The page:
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Op-Ed

What Hassan Rouhani's bad bargain means for Iran, and the West

Iran wants a nuclear deal but it also wants to keep its nuclear leverage
Only a reformist Iran can seal deal on a nuclear agreement

The tragedy of Iran is that it may not be able to reach an agreement over its nuclear program even when it knows it needs one. The Islamic Republic's political class knows its hold on power depends on sustained economic growth, and that in turn requires a resolution of the nuclear issue. But the men who rule Iran still want the leverage of nuclear power.

The Islamic Republic was thought to be different this time around. The world was hopeful that the presidential election of 2013 would put to rest the sham of the 2009 election. After all, in this telling, the forces of moderation that were denied the presidency finally reclaimed the office when Hassan Rouhani was elected to succeed Mahmoud Ahmadinejad. The system had managed to rehabilitate itself and regain a measure of its credibility. The supreme leader, Ayatollah Ali Khamenei, proved his flexibility and thus managed to preserve his teetering republic.

But this view ignores the lasting effects of the fraudulent 2009 election. Once millions of Iranians poured into the streets claiming that Ahmadinejad had stolen the election, the right and center political factions closed ranks. The challenge to the system came as much from the protesters as it did from leftist reformers, many of whom chose to separate themselves from the government. The repression that followed was swift, and the reformers excised from the body politic. The prisons are still filled with those who have chosen to "live in truth" rather than join the lie.

In his sermons and proclamations, Khamenei has made it clear that any criticism of the 2009 election is an act of sedition. His right-wing allies have cheered his resolution, and centrist politicians, such as Rouhani, have accepted his verdict. As a price for being allowed to run for the presidency, Rouhani had to concede to Khamenei's manufactured conspiracies and condone the persecution of his erstwhile colleagues.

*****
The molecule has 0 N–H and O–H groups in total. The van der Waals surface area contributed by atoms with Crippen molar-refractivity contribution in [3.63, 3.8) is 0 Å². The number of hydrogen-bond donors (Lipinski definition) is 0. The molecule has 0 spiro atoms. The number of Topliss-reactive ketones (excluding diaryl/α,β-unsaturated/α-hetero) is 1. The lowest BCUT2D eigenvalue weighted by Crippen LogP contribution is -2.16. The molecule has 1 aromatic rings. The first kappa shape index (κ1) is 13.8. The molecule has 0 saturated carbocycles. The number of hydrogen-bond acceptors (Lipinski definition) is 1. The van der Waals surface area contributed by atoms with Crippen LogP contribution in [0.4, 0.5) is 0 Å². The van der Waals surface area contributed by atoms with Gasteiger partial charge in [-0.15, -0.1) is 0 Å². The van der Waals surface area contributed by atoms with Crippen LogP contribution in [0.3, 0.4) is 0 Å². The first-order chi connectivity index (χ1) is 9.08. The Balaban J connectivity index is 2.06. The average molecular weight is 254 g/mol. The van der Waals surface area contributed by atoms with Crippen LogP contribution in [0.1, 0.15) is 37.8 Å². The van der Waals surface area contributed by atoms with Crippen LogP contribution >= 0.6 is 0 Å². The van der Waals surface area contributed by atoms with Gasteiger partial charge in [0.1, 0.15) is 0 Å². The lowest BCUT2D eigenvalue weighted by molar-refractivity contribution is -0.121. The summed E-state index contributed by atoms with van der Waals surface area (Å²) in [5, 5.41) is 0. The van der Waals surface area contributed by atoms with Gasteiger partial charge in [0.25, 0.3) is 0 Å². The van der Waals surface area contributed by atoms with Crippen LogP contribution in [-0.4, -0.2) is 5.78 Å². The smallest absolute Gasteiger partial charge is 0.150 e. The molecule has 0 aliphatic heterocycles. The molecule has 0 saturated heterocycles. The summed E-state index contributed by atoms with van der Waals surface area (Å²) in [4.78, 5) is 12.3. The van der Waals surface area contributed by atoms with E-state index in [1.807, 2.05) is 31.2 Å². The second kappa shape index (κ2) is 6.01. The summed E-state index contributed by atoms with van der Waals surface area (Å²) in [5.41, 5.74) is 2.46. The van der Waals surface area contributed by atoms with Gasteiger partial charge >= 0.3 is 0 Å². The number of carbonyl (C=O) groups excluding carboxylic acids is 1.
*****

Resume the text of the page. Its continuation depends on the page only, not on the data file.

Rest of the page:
The Rouhani administration has not improved Iran's human rights record because that was never part of the cruel bargain the president made with the supreme leader. Rouhani's portfolio was to be limited to the economy and nuclear diplomacy.

It is important to account for what Iran has lost. Since the 1990s, reformers worked toward an imaginative reconceptualization of the role of the citizenry in an Islamic government. They claimed that democracy and Islam were compatible in principle and practice. This was a remarkable rebuke to Khamenei's totalitarian Islam, which provides the government with a divine justification for its privileges and abuses. But in 2009, Iran's hard-liners and pragmatists conspired to smother one of the most important democratic movements in the annals of the modern Middle East.

Khamenei and Rouhani now represent political factions that have invested much in the nuclear program. Khamenei and his Praetorian Guard's vision of regional hegemony requires an enhanced military capability. Rouhani's memoirs chronicle his efforts on behalf of the fledgling atomic industry that the Islamic Republic inherited from the shah. Economic exigencies have pressed both men toward diplomacy on the issue, but whether it can propel them toward accepting a stringent agreement is another matter. They both want a deal. But they also want to preserve much of Iran's nuclear infrastructure.

And this is why the verdict of the 2009 election may have doomed the prospects of a viable arms control agreement. A durable solution to Iran's nuclear imbroglio ultimately requires a reformist government in power. The essence of the reform movement was that democratic empowerment at home necessitated detente abroad.

Reformers, such as former President Mohammad Khatami, did not speak of regional hegemony but of a good neighbor policy. They did not question the Holocaust — as Khamenei did recently and has done throughout much of his career — but spoke of moving beyond entrenched enmities. The reformers' focus on internal liberalization would have led them to accept the mandates of the international community. A reform movement in command of the presidency may have been able to nudge Khamenei toward accepting meaningful restrictions on the nuclear program.

It is hard to see Rouhani having the will or the desire to do the same thing.

Ray Takeyh is a senior fellow at the Council on Foreign Relations.

Copyright © 2015, Los Angeles Times
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